Burgundy has a higher number of Appellation d'origine contrôlées (AOCs) than any other French region, and is often seen as the most terroir-conscious of the French wine regions. The various Burgundy AOCs are classified from carefully delineated Grand Cru vineyards down to more non-specific regional appellations. The practice of delineating vineyards by their terroir in Burgundy go back to Medieval times, when various monasteries played a key role in developing the Burgundy wine industry. The appellations of Burgundy (not including Chablis).

Overview in the middle, the southern part to the left, and the northern part to the right. The Burgundy region runs from Auxerre in the north down to Mâcon in the south, or down to Lyon if the Beaujolais area is included as part of Burgundy. Chablis, a white wine made from Chardonnay grapes, is produced in the area around Auxerre. Other smaller appellations near to Chablis include Irancy, which produces red wines and Saint-Bris, which produces white wines from Sauvignon Blanc. Some way south of Chablis is the Côte d'Or, where Burgundy's most famous and most expensive wines originate, and where all Grand Cru vineyards of Burgundy (except for Chablis Grand Cru) are situated. The Côte d'Or itself is split into two parts: the Côte de Nuits which starts just south of Dijon and runs till Corgoloin, a few kilometers south of the town of Nuits-Saint-Georges, and the Côte de Beaune which starts at Ladoix and ends at Dezize-les-Maranges. The wine-growing part of this area in the heart of Burgundy is just 40 kilometres (25 mi) long, and in most places less than 2 kilometres (1.2 mi) wide. The area is made up of tiny villages surrounded by a combination of flat and sloped vineyards on the eastern side of a hilly region, providing some rain and weather shelter from the prevailing westerly winds. T

he best wines - from "Grand Cru" vineyards - of this region are usually grown from the middle and higher part of the slopes, where the vineyards have the most exposure to sunshine and the best drainage, while the "Premier Cru" come from a little less favourably exposed slopes. The relatively ordinary "Village" wines are produced from the flat territory nearer the villages. The Côte de Nuits contains 24 out of the 25 red Grand Cru appellations in Burgundy, while all of the region's white Grand Crus are located in the Côte de Beaune. This is explained by the presence of different soils, which favour Pinot Noir and Chardonnay respectively. Further south is the Côte Chalonnaise, where again a mix of mostly red and white wines are produced, although the appellations found here such as Mercurey, Rully and Givry are less well known than their counterparts in the Côte d'Or. Below the Côte Chalonnaise is the Mâconnais region, known for producing large quantities of easy-drinking and more affordable white wine. Further south again is the Beaujolais region, famous for fruity red wines made from Gamay. Burgundy experiences a continental climate characterized by very cold winters and hot summers. The weather is very unpredictable with rains, hail, and frost all possible around harvest time. Because of this climate, there is a lot of variation between vintages from Burgundy.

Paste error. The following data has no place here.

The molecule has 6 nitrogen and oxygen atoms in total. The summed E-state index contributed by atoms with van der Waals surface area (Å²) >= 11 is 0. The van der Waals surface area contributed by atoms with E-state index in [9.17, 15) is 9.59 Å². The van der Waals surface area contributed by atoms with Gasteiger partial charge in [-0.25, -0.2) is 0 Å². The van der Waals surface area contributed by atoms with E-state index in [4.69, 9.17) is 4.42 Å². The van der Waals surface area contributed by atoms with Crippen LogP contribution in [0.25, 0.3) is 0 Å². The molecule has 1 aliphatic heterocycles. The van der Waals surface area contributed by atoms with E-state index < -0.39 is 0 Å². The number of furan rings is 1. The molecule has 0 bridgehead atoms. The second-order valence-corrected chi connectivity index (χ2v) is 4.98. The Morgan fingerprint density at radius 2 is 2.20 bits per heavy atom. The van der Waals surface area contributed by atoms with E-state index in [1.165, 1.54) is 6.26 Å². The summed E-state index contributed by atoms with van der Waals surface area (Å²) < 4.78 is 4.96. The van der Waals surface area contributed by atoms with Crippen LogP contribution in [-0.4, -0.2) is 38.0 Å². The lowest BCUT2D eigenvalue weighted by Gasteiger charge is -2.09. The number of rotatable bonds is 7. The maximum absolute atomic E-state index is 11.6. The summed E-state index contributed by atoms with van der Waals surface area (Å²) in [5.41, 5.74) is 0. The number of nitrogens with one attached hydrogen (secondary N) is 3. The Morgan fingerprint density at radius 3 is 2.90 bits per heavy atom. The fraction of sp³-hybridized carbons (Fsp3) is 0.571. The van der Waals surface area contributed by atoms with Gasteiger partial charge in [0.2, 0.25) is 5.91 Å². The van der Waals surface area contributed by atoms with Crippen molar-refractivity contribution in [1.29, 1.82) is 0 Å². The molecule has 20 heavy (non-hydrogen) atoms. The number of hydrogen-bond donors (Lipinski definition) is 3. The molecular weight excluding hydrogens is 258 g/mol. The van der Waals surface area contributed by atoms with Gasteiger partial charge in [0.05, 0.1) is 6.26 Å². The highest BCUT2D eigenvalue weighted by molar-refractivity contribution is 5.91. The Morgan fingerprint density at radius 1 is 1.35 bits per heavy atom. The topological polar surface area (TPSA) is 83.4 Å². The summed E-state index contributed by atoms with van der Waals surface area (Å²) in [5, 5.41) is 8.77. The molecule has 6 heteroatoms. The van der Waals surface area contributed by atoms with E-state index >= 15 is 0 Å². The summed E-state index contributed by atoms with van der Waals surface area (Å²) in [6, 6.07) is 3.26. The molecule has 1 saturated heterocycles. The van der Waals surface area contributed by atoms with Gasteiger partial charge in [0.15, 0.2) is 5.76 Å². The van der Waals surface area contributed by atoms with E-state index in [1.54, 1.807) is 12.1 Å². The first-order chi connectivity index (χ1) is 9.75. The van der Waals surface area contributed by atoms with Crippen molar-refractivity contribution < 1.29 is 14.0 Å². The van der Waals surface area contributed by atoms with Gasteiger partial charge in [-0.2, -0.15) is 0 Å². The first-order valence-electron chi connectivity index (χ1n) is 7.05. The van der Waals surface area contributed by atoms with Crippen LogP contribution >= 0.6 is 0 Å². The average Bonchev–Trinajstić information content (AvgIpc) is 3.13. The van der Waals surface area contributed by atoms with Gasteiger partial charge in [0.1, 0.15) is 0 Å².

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vin said...

this was a very helpful article with clear descriptions that helped save me from a potential broken bottle and some pulled arm-muscles~

i was able to enjoy my wine with the family without incident! >[:D